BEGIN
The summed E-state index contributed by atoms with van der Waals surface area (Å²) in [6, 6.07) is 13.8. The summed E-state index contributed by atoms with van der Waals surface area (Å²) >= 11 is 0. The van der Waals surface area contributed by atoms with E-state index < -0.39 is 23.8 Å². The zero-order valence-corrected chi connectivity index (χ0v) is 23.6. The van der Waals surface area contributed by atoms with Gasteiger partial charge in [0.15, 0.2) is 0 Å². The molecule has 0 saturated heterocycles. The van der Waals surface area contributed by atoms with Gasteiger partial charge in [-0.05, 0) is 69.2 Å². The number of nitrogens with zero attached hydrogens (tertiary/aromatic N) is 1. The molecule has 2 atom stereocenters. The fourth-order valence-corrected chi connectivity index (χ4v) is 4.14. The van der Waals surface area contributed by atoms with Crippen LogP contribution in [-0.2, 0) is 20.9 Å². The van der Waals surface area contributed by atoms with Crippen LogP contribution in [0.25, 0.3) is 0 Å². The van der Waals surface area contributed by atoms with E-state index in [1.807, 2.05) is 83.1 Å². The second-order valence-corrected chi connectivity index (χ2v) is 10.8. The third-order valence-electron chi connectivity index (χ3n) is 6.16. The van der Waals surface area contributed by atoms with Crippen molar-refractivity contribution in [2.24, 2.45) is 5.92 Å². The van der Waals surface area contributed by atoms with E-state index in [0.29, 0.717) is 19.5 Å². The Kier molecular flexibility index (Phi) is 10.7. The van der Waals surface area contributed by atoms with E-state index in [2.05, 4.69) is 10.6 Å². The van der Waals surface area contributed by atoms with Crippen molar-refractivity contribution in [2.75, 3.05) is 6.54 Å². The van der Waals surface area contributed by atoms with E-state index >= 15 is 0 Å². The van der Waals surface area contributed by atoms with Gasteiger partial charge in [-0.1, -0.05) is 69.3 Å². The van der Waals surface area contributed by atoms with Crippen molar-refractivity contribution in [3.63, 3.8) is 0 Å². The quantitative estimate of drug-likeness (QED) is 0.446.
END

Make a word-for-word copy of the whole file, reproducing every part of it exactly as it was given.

The summed E-state index contributed by atoms with van der Waals surface area (Å²) in [6, 6.07) is 13.8. The summed E-state index contributed by atoms with van der Waals surface area (Å²) >= 11 is 0. The van der Waals surface area contributed by atoms with E-state index < -0.39 is 23.8 Å². The zero-order valence-corrected chi connectivity index (χ0v) is 23.6. The van der Waals surface area contributed by atoms with Gasteiger partial charge in [0.15, 0.2) is 0 Å². The molecule has 0 saturated heterocycles. The van der Waals surface area contributed by atoms with Gasteiger partial charge in [-0.05, 0) is 69.2 Å². The number of nitrogens with zero attached hydrogens (tertiary/aromatic N) is 1. The molecule has 2 atom stereocenters. The fourth-order valence-corrected chi connectivity index (χ4v) is 4.14. The van der Waals surface area contributed by atoms with Crippen LogP contribution in [-0.2, 0) is 20.9 Å². The van der Waals surface area contributed by atoms with Crippen LogP contribution in [0.25, 0.3) is 0 Å². The van der Waals surface area contributed by atoms with E-state index in [1.807, 2.05) is 83.1 Å². The second-order valence-corrected chi connectivity index (χ2v) is 10.8. The third-order valence-electron chi connectivity index (χ3n) is 6.16. The van der Waals surface area contributed by atoms with Crippen molar-refractivity contribution in [2.24, 2.45) is 5.92 Å². The van der Waals surface area contributed by atoms with E-state index in [0.29, 0.717) is 19.5 Å². The Kier molecular flexibility index (Phi) is 10.7. The van der Waals surface area contributed by atoms with E-state index in [2.05, 4.69) is 10.6 Å². The van der Waals surface area contributed by atoms with Crippen molar-refractivity contribution in [2.75, 3.05) is 6.54 Å². The van der Waals surface area contributed by atoms with E-state index >= 15 is 0 Å². The van der Waals surface area contributed by atoms with Gasteiger partial charge in [-0.1, -0.05) is 69.3 Å². The van der Waals surface area contributed by atoms with Crippen molar-refractivity contribution in [3.63, 3.8) is 0 Å². The quantitative estimate of drug-likeness (QED) is 0.446.